At the end of the summer, a new leadership emerged, calling themselves Fight for Black Lives. If this group ever had emancipatory ambitions, they were obscured by the theatrics of its leadership and poor strategies. This group was even more willing to work with police than the Black Leaders Movement. The allegiance between Fight for Black Lives and LPD was made public after an unhinged wingnut attempted to drive through the crowd. LDP let him go, and instead charged a protester for attempting to intervene (making LPD’s position clear). However, instead of recognizing LPD’s antipathy, the activists asked for police escorts. When questioned about coordinating with police, their primary organizer shouted into a megaphone, “We gotta work with police until we don’t need them anymore,” as though the police were a vanguard party. Prior to this tone deaf move, between thirty and fifty people had consistently marched with Fight for Black Lives. These numbers diminished to roughly ten when the police escorts began.
As usual, it was not just police who controlled the flow of bodies in the march. Fight for Black Lives’ young organizer had also been spreading conspiracies of “outside agitators” in the crowd, declaring into the megaphone, “I don’t know how much longer things will be peaceful tonight. I didn’t want to scare anyone, but there are outside agitators here who want to loot and discredit the movement." A crew of bicyclists, who had attempted to obscure the police’s vision, were singled out that night. We never saw them return to demonstrations.
Of course, the police escorts did nothing to protect the remaining few who did continue to march, and when, a week after the first incident, another car harassed protesters LPD did nothing. The young organizer announced after that night that they would no longer be working with police (only after another protester called him out for this). Sadly, this was a lesson that activists here needed to learn (many still do), but more importantly it reveals that this leadership only exposes protesters to more harm by not taking seriously the threat that police pose.
Lincoln police have benefited greatly from the new leadership. The so-called leadership here only strengthened the police’s control over the protests because the forces of policing and activism worked together to create an utterly immobile body politic.
We have yet to point out the stark contrast between strategies used by Lincoln police and Omaha police, but it is worth mentioning. Demonstrations in Omaha persisted energetically due to OPD’s overtly violent response. Mass arrests and riot control tactics only angered protesters in Omaha. On the other hand, as we have already discussed, LPD utilized a hands-off approach after the first few nights of physical violence; cops even showed up "in support” of protesters.
Here, again, we can draw out some of the operative logic of the two strategies from their differing effects. In brief, clear lines of enmity serve to constitute partisan combatants, and the back-and-forth play of violence between groups quite visibly draws these lines, producing those subjectivities. Thus, when policing appears as battle, the conditions of battle are set, and what occurs within that field will take the form of battle. But if the violence of policing disavows itself, if enmity is not the manifest distinction between the crowd and the police, other possibilities emerge. In the case of Lincoln protests, the disavowed force of the police directed crowds down streets as though the march was a parade (indeed, one of the cops repeatedly referred to the protest as a parade during a confrontation with the aforementioned bicyclists), and liberal activists ensured that the composition of the crowd was respectable, civil, middle-class.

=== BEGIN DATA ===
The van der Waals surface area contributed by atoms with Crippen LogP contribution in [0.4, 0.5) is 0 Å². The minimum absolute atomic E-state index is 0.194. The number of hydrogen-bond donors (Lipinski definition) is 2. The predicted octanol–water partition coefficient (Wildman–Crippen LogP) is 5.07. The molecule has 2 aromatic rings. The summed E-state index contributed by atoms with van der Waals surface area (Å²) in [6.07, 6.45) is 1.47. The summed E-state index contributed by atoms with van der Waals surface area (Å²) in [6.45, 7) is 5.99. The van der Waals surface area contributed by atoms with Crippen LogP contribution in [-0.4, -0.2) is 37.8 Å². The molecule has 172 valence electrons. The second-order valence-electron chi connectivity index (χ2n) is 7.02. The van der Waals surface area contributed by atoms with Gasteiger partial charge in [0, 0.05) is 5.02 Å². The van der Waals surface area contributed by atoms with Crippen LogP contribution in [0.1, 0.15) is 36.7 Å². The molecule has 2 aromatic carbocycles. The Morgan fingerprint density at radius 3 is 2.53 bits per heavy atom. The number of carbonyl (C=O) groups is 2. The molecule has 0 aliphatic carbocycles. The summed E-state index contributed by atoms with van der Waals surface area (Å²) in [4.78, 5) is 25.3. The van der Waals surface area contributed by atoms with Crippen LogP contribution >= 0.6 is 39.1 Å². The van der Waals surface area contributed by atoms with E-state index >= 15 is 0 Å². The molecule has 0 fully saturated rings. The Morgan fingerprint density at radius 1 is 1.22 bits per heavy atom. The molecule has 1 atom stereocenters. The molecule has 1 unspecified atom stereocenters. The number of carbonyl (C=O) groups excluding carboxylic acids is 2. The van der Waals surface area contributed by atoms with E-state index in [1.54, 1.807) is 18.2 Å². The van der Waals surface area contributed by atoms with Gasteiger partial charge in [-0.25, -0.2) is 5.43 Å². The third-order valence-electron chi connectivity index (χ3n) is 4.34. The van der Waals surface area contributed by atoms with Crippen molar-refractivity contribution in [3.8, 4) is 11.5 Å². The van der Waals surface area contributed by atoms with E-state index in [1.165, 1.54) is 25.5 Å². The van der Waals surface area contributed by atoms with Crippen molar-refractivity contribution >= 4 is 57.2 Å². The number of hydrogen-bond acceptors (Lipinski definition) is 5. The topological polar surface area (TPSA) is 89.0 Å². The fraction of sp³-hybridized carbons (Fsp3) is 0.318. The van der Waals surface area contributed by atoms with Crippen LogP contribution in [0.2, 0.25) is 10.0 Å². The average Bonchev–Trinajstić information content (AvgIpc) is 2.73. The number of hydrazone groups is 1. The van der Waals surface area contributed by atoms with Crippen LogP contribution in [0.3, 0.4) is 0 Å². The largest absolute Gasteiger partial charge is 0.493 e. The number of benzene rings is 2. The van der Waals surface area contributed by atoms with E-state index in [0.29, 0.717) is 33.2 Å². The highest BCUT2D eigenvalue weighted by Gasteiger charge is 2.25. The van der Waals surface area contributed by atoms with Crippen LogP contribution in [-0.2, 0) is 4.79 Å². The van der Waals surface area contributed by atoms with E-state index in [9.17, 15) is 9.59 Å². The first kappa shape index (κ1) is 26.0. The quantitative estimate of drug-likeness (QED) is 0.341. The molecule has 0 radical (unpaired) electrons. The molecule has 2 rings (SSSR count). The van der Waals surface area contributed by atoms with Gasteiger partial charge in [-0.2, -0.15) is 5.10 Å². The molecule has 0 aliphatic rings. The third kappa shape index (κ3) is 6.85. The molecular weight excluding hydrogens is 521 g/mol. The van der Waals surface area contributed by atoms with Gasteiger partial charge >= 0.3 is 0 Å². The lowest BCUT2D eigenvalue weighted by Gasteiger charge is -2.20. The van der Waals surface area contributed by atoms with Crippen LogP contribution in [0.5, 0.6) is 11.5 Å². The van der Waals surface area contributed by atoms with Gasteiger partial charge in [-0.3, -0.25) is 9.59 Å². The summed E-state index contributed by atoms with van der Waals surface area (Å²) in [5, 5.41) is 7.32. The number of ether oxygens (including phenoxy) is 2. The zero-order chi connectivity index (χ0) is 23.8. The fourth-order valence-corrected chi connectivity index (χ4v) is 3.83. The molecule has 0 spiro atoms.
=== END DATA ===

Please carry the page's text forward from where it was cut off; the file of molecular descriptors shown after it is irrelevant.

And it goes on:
Simultaneously, LPD’s Crimestoppers website continues to doxx protesters alongside petty shoplifters. Therefore, we must clarify that violence which disavows itself is still a violence, perhaps a more insidious violence. And precisely for this reason LPD has emerged as a model for other cities. Their de-escalation tactics, these tactics of disavowal, have been extremely effective, and, as we have shown, it cannot simply be chalked up to the notion of “Nebraska nice.” At the end of the day, activists in Lincoln do not want to engage in any conflict. In fact, they rather enjoy the idea that their signs or chants are enough. The police understand that they would look like brutes if they attacked protesters and also recognize they would generate unrest (this happened in May). The organizers of demonstrations in Lincoln do not want to address conflict and these protests have no intention of bringing the city’s latent antagonisms to the surface. Instead, protestors will self-police, quelling resistance before it interrupts the daily functioning of power. LPD’s job is, therefore, simply to remove the possibility of confrontation. We imagine this will be the dominant tactic if unrest continues to spread to smaller cities and rural towns.
We turn, by way of conclusion, to Tom Nomad’s “What is Policing." Nomad reminds us that policing is a logistical operation that projects its presence across space. At the same time, policing has its limitations:
This numerical limitation implies the inability to project across all space simultaneously, all the time, and therefore requires movement, action, which in itself generates conflict and modifies the dynamics of terrain, and thus the dynamics of operation. The police have developed all sorts of ways to amplify their projection through preparing the ground, so to speak. So much time and resources are spent by police departments every year on DARE programs, Neighborhood Watch, and auxiliary programs, all to amplify this projection. (Nomad, 110)
Activist leadership becomes an unpaid logistical operation for police that amplifies their projection. The management of bodies and space are part of this policing operation. Marches become an apparatus that capture us and separate us from our collective power. The only way to overcome this is to refuse to be managed and to exhaust the capacities of police. That is to say, the logic of the political space itself must be refused. When, for example, an organizer directs the crowd to march with the flow of traffic, refuse. When police create a route for marching, find ways to flow beyond those limits. If our goal is liberation, we must exceed the apparatuses that contain and govern.
The first two nights of unrest, May 30th and June 1st proved to us that we are here and that we are strong together. Now, we have to find a way to move beyond this stalemate and encounter each other again.